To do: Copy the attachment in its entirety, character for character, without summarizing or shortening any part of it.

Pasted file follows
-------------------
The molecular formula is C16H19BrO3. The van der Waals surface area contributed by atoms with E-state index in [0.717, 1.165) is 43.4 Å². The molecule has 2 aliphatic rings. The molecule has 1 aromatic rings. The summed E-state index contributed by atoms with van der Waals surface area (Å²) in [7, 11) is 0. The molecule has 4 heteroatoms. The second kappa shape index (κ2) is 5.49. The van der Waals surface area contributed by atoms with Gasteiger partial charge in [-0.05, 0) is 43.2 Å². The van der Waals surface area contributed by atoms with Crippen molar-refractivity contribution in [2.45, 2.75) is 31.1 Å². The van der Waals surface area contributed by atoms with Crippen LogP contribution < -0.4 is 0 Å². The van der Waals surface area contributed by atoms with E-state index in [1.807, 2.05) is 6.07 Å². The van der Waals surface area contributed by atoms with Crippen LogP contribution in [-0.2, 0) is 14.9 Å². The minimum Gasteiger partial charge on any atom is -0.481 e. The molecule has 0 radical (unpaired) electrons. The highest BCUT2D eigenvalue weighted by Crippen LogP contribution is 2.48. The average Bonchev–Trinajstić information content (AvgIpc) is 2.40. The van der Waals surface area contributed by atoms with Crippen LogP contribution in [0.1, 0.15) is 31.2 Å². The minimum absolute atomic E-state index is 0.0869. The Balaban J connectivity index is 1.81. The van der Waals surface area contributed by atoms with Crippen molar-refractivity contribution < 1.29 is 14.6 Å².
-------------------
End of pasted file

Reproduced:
The molecular formula is C16H19BrO3. The van der Waals surface area contributed by atoms with E-state index in [0.717, 1.165) is 43.4 Å². The molecule has 2 aliphatic rings. The molecule has 1 aromatic rings. The summed E-state index contributed by atoms with van der Waals surface area (Å²) in [7, 11) is 0. The molecule has 4 heteroatoms. The second kappa shape index (κ2) is 5.49. The van der Waals surface area contributed by atoms with Gasteiger partial charge in [-0.05, 0) is 43.2 Å². The van der Waals surface area contributed by atoms with Crippen molar-refractivity contribution in [2.45, 2.75) is 31.1 Å². The van der Waals surface area contributed by atoms with Crippen LogP contribution < -0.4 is 0 Å². The van der Waals surface area contributed by atoms with E-state index in [1.807, 2.05) is 6.07 Å². The van der Waals surface area contributed by atoms with Crippen LogP contribution in [-0.2, 0) is 14.9 Å². The minimum Gasteiger partial charge on any atom is -0.481 e. The molecule has 0 radical (unpaired) electrons. The highest BCUT2D eigenvalue weighted by Crippen LogP contribution is 2.48. The average Bonchev–Trinajstić information content (AvgIpc) is 2.40. The van der Waals surface area contributed by atoms with Crippen LogP contribution in [0.1, 0.15) is 31.2 Å². The minimum absolute atomic E-state index is 0.0869. The Balaban J connectivity index is 1.81. The van der Waals surface area contributed by atoms with Crippen molar-refractivity contribution < 1.29 is 14.6 Å².